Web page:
If our boat is allowed to remain where we are currently docked, then we will take the early train to Colombo tomorrow morning to visit friends Andy & Melissa of S/V SPECTACLE.   They have a condo in Colombo and are here for a few months while leaving their boat in Bali.  We last saw Andy & Melissa in New Zealand.  After visiting with them for a couple of days, we will return Thursday morning, receive our provisioning delivery on Thursday afternoon and clear out.  Hopes are to depart Sri Lanka either Friday or Saturday and head to Cochin, India.  It is getting late and we want to be into the Red Sea by the end of February.  If the Harbor Master says we must move off this concrete dock, then we cannot go to Colombo.  If he says we must move, I cannot imagine where they will move us to.  All the spaces on the crappy flimsy blue plastic floating docks are full, with more boats arriving daily.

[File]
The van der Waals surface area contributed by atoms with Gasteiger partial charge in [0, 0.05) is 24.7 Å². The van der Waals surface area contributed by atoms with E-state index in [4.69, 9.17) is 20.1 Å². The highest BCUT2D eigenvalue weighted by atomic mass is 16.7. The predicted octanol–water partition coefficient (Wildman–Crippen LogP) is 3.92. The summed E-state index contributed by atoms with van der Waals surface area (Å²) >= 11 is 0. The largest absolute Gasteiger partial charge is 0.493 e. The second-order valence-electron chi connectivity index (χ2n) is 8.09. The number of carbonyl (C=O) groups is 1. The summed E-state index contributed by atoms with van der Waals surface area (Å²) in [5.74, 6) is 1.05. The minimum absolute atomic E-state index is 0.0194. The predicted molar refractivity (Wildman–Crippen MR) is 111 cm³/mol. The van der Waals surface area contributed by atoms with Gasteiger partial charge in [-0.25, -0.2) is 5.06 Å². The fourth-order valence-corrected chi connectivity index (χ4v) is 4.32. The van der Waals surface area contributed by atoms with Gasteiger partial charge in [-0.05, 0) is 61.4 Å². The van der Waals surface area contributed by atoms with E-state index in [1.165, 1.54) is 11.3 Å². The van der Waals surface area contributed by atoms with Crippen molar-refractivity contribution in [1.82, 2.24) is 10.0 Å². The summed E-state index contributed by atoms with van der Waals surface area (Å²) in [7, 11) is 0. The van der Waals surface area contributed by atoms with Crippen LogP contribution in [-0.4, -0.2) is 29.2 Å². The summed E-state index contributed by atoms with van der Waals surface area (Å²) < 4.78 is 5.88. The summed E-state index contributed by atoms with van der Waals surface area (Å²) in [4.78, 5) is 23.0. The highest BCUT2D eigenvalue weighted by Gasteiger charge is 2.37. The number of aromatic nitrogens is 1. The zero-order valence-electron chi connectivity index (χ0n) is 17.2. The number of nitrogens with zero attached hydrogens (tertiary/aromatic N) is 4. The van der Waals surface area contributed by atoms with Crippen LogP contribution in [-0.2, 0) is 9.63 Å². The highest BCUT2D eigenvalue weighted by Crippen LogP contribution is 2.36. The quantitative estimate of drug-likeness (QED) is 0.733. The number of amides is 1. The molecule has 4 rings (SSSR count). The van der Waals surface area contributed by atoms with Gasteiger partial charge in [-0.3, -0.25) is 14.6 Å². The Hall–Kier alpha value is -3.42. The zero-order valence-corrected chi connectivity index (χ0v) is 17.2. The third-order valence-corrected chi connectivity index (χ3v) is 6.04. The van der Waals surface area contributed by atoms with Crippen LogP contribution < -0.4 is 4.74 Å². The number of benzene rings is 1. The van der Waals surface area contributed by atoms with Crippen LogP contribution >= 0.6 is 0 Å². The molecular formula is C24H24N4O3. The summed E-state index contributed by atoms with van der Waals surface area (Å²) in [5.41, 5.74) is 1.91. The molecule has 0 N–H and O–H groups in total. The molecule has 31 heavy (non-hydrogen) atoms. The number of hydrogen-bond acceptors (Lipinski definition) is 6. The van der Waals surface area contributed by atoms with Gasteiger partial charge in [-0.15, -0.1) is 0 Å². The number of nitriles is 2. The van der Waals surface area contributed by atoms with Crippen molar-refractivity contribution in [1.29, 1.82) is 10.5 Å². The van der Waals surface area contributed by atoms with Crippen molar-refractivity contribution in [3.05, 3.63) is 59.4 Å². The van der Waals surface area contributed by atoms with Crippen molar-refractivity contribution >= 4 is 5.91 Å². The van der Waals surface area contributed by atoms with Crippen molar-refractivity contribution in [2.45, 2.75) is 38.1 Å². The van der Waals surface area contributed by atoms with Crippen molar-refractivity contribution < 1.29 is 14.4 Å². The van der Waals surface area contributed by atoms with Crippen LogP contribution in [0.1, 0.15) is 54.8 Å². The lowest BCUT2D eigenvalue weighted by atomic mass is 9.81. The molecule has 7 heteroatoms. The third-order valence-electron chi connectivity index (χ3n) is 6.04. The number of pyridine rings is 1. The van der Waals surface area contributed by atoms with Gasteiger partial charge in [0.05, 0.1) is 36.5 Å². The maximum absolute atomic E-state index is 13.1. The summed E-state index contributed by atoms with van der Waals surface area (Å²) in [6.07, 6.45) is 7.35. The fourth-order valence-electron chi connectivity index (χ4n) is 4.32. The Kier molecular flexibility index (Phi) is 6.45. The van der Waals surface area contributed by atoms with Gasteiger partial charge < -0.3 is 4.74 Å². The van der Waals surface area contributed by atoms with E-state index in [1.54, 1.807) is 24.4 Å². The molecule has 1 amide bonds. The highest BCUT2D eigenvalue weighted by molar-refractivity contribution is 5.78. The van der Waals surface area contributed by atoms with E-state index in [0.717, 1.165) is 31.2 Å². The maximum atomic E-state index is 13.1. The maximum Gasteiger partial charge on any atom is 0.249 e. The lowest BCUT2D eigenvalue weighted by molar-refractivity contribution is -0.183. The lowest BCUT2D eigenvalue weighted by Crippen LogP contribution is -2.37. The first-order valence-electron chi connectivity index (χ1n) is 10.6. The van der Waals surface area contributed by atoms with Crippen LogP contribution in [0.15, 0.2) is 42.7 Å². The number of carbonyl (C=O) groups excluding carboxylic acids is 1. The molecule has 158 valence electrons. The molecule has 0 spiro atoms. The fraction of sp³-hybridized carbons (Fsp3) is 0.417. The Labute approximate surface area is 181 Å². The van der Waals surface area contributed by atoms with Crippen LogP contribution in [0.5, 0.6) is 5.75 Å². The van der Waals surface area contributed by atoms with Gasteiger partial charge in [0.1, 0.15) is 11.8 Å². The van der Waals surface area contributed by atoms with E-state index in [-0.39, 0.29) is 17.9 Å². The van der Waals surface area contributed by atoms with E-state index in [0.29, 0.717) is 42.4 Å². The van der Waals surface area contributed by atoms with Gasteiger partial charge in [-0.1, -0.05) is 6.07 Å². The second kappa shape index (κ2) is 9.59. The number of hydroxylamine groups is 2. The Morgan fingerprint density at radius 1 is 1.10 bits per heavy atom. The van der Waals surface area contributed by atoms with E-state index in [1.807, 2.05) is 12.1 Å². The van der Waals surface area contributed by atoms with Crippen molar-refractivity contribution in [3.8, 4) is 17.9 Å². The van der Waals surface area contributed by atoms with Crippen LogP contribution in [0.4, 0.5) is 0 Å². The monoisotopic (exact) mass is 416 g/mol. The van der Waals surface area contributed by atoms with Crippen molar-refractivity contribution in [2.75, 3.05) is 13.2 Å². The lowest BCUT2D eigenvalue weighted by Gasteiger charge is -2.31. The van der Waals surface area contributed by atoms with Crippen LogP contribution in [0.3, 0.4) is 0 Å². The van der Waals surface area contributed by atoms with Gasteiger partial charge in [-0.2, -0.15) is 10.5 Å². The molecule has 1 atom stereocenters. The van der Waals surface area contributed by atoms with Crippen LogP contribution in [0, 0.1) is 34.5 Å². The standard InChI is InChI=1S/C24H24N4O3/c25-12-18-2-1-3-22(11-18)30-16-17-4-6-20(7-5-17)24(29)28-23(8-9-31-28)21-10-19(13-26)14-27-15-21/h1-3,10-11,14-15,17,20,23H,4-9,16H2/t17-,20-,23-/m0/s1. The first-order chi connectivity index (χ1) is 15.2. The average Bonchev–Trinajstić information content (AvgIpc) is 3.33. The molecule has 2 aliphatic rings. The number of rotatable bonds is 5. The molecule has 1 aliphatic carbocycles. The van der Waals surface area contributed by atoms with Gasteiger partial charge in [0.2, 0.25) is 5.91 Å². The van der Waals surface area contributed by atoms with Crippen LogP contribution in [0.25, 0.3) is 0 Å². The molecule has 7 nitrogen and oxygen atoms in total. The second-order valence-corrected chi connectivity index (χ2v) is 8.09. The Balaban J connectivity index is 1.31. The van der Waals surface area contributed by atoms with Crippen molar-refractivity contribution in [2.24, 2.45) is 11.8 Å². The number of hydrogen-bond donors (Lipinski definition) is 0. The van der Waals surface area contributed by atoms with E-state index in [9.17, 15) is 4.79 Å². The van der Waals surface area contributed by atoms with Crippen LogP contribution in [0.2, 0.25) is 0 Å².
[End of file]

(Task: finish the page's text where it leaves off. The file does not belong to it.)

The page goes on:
Here is a photo of our newest neighbor on the starboard side.  As I said, this is a commercial port.


1 comment:

  1. What great pictures! How awesome it must be to see an elephant on the side of the road, as if it were a dog or something. Such magnificent creatures. The fishermen pics are great as well. We've never seen that kind of fishing!